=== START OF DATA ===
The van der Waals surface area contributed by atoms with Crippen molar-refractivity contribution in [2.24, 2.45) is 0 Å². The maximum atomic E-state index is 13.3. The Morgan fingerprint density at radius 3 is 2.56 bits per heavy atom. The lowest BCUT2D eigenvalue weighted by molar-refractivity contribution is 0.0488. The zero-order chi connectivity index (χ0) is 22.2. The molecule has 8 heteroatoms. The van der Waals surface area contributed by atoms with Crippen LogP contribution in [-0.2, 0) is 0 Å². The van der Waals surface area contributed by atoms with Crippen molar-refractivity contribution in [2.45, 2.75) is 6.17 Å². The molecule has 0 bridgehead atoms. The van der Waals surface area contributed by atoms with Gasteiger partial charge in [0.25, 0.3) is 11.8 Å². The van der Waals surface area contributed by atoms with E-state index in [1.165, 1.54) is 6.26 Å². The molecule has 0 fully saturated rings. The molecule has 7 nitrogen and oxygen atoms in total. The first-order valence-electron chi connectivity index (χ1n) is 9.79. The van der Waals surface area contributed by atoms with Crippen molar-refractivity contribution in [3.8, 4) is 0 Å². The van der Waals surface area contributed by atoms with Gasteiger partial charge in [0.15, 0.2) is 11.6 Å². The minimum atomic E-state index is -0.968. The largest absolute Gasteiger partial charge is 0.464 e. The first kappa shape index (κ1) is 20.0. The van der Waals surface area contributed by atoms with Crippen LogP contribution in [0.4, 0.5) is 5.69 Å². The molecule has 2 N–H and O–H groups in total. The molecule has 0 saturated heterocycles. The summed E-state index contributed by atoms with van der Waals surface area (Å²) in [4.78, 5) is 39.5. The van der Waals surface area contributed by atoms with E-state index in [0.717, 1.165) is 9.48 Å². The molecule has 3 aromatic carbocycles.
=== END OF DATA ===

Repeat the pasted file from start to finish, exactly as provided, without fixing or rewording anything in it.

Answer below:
The van der Waals surface area contributed by atoms with Crippen molar-refractivity contribution in [2.24, 2.45) is 0 Å². The maximum atomic E-state index is 13.3. The Morgan fingerprint density at radius 3 is 2.56 bits per heavy atom. The lowest BCUT2D eigenvalue weighted by molar-refractivity contribution is 0.0488. The zero-order chi connectivity index (χ0) is 22.2. The molecule has 8 heteroatoms. The van der Waals surface area contributed by atoms with Crippen LogP contribution in [-0.2, 0) is 0 Å². The van der Waals surface area contributed by atoms with Crippen molar-refractivity contribution in [2.45, 2.75) is 6.17 Å². The molecule has 0 bridgehead atoms. The van der Waals surface area contributed by atoms with Gasteiger partial charge in [0.25, 0.3) is 11.8 Å². The van der Waals surface area contributed by atoms with E-state index in [1.165, 1.54) is 6.26 Å². The molecule has 0 fully saturated rings. The molecule has 7 nitrogen and oxygen atoms in total. The first-order valence-electron chi connectivity index (χ1n) is 9.79. The van der Waals surface area contributed by atoms with Crippen molar-refractivity contribution in [3.8, 4) is 0 Å². The van der Waals surface area contributed by atoms with Gasteiger partial charge in [0.15, 0.2) is 11.6 Å². The minimum atomic E-state index is -0.968. The largest absolute Gasteiger partial charge is 0.464 e. The first kappa shape index (κ1) is 20.0. The van der Waals surface area contributed by atoms with Crippen LogP contribution in [0.4, 0.5) is 5.69 Å². The molecule has 2 N–H and O–H groups in total. The molecule has 0 saturated heterocycles. The summed E-state index contributed by atoms with van der Waals surface area (Å²) in [4.78, 5) is 39.5. The van der Waals surface area contributed by atoms with E-state index in [0.717, 1.165) is 9.48 Å². The molecule has 3 aromatic carbocycles.